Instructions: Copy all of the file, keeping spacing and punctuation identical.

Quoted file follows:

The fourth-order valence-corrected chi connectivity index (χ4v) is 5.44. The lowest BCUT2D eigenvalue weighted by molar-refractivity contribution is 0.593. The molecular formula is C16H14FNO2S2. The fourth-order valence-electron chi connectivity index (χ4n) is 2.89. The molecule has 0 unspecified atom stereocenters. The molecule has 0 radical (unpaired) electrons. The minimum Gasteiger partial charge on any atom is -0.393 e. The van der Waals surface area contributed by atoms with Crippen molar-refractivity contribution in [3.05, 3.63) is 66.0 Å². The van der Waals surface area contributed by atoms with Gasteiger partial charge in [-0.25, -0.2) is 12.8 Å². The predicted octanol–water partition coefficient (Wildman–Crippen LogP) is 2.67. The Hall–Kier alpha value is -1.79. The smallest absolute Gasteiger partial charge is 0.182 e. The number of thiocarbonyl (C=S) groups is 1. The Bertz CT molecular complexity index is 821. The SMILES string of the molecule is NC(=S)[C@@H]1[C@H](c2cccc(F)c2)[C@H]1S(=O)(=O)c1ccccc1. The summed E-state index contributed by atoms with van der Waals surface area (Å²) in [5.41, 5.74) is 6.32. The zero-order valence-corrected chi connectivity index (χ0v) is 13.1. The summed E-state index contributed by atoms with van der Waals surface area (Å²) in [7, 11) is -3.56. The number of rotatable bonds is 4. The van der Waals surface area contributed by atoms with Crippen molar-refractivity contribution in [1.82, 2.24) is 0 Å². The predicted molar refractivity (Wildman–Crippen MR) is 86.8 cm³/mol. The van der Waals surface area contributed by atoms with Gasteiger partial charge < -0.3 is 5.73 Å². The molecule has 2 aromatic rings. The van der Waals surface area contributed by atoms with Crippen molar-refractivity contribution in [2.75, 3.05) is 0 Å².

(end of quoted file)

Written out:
The fourth-order valence-corrected chi connectivity index (χ4v) is 5.44. The lowest BCUT2D eigenvalue weighted by molar-refractivity contribution is 0.593. The molecular formula is C16H14FNO2S2. The fourth-order valence-electron chi connectivity index (χ4n) is 2.89. The molecule has 0 unspecified atom stereocenters. The molecule has 0 radical (unpaired) electrons. The minimum Gasteiger partial charge on any atom is -0.393 e. The van der Waals surface area contributed by atoms with Crippen molar-refractivity contribution in [3.05, 3.63) is 66.0 Å². The van der Waals surface area contributed by atoms with Gasteiger partial charge in [-0.25, -0.2) is 12.8 Å². The predicted octanol–water partition coefficient (Wildman–Crippen LogP) is 2.67. The Hall–Kier alpha value is -1.79. The smallest absolute Gasteiger partial charge is 0.182 e. The number of thiocarbonyl (C=S) groups is 1. The Bertz CT molecular complexity index is 821. The SMILES string of the molecule is NC(=S)[C@@H]1[C@H](c2cccc(F)c2)[C@H]1S(=O)(=O)c1ccccc1. The summed E-state index contributed by atoms with van der Waals surface area (Å²) in [5.41, 5.74) is 6.32. The zero-order valence-corrected chi connectivity index (χ0v) is 13.1. The summed E-state index contributed by atoms with van der Waals surface area (Å²) in [7, 11) is -3.56. The number of rotatable bonds is 4. The van der Waals surface area contributed by atoms with Crippen molar-refractivity contribution in [1.82, 2.24) is 0 Å². The predicted molar refractivity (Wildman–Crippen MR) is 86.8 cm³/mol. The van der Waals surface area contributed by atoms with Gasteiger partial charge < -0.3 is 5.73 Å². The molecule has 2 aromatic rings. The van der Waals surface area contributed by atoms with Crippen molar-refractivity contribution in [2.75, 3.05) is 0 Å².